New Hampshire's first coronavirus patient, a hospital employee, went to an event tied to Dartmouth business school on Friday despite being told to stay isolated, officials say, and all others who went to the event are now being told to stay isolated.
The announcement on Tuesday came as state health officials said a second person in the state is presumed to have the new coronavirus, COVID-19. That person was in close contact with the first patient, and the officials expect more coronavirus cases may be found as they investigate.
The second, presumed patient is a man, according to the New Hampshire Department of Health and Human Services, which didn't provide additional details or say exactly where he came into contact with the first patient.
The first patient is an employee at Dartmouth-Hitchcock Medical Center, the hospital has announced. It is not aware of any patients being exposed in clinical areas and has identified any staff who might have been exposed.
State health officials said that the first coronavirus patient "attended an invitation-only private event on Friday" despite being told to stay isolated. That person has now been ordered to remain isolated and all others who came into "close contact" with them at the event were asked to stay isolated for 14 days.
The second presumptive positive case of the new coronavirus, COVID-19, is isolated at their home in Grafton County, officials said.
"We expect additional cases may be identified that are related to this investigation," the New Hampshire health officials' news release said.
Read more information from New Hampshire about observing COVID-19 symptoms here. Anyone who thinks they may have those symptoms, like fever or coughing and shortness of breath, should call their health care provider or the health and human services department at 603-271-4496 or after hours at 603-271-5300.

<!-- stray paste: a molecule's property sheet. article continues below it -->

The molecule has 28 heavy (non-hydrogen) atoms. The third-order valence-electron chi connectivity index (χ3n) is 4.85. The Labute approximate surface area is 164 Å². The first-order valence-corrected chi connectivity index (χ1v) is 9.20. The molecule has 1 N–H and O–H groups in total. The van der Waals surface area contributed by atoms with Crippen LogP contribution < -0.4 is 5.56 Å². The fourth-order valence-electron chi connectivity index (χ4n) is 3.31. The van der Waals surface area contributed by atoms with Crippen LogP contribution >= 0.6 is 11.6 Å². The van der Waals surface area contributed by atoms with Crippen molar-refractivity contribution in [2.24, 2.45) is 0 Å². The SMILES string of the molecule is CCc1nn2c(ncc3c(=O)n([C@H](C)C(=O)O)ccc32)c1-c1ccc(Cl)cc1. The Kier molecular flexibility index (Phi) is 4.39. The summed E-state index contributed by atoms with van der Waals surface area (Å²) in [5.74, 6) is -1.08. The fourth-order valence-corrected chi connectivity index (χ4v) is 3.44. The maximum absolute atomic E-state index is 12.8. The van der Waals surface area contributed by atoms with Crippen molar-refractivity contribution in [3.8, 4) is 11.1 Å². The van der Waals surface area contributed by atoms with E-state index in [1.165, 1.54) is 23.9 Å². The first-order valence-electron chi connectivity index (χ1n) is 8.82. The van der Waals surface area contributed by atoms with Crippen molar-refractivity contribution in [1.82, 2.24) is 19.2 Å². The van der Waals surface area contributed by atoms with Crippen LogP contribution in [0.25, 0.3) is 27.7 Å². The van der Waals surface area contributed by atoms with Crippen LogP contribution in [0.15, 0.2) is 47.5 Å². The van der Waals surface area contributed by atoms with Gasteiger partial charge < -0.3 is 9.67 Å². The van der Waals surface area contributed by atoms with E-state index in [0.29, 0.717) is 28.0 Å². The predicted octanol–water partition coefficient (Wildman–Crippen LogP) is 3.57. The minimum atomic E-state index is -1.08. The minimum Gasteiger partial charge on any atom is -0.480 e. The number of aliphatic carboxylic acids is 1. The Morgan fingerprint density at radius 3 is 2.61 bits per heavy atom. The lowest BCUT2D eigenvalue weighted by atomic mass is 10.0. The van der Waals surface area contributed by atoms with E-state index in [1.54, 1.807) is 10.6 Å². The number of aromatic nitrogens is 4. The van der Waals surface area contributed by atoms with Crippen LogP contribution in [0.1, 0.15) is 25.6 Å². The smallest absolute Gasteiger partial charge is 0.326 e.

More details about the private event the first patient attended were released by the Vermont Department of Health and Dartmouth College Tuesday evening.
It took place at White River Junction's Engine Room, an event space across the river from New Hampshire, according to Vermont health officials. Dartmouth said it was a social event for the Tuck School of Business.
"An investigation of those who were in close contact with that individual is underway and all close contacts have been notified; at this time, there are no Dartmouth students considered to be close contacts," Dartmouth said in a statement that acknowledged that many in the community may be stressed by the news.
The event space itself is being sanitized, according to Vermont health officials, who are asking anyone who was there at the private event Friday night to reach out to the department at 802-863-7240.
The general manager of the Engine Room said there were between 175 to 200 people at the event, plus an additional seven staff members. They have been told it is very low risk and they can move forward with planned events. The venue's next big event is on Wednesday night and will go on as planned.
"People in this situation – with only minimal possible contact with a case – are still considered to be at low risk for infection, but out of an abundance of caution the department is seeking contact from anyone in attendance," Health Commissioner Mark Levine said in a statement.
The Engine Room said in a Facebook post that its management was informed Tuesday morning about the coronavirus patient having attended an event there Friday. Health officials told them there is no reason to cancel any events after the recommended cleaning, which is being done by professionals.
"We just want to let the public know we are taking this seriously and following all the recommendations of the VT & NH Health Departments. Thank you!" the post read.
The New Hampshire cases are among the more than 125 U.S. coronavirus diagnoses reported as of Wednesday evening. All nine U.S. deaths attributed to the illness are in Washington State.
The outbreak has spread from Wuhan, China, to dozens of countries and has sickened tens of thousands of people. Nearly 3,000 have died in China, more than 75 in each of Iran and Italy and more than 30 in South Korea.
As countries attempt to limit the spread of the virus, the fallout has been felt among travelers banned from going to outbreak hotspots, athletes whose games have been canceled, business people whose conventions have been canceled and much more. Stocks have fallen worldwide amid fears that COVID-19 will become a pandemic.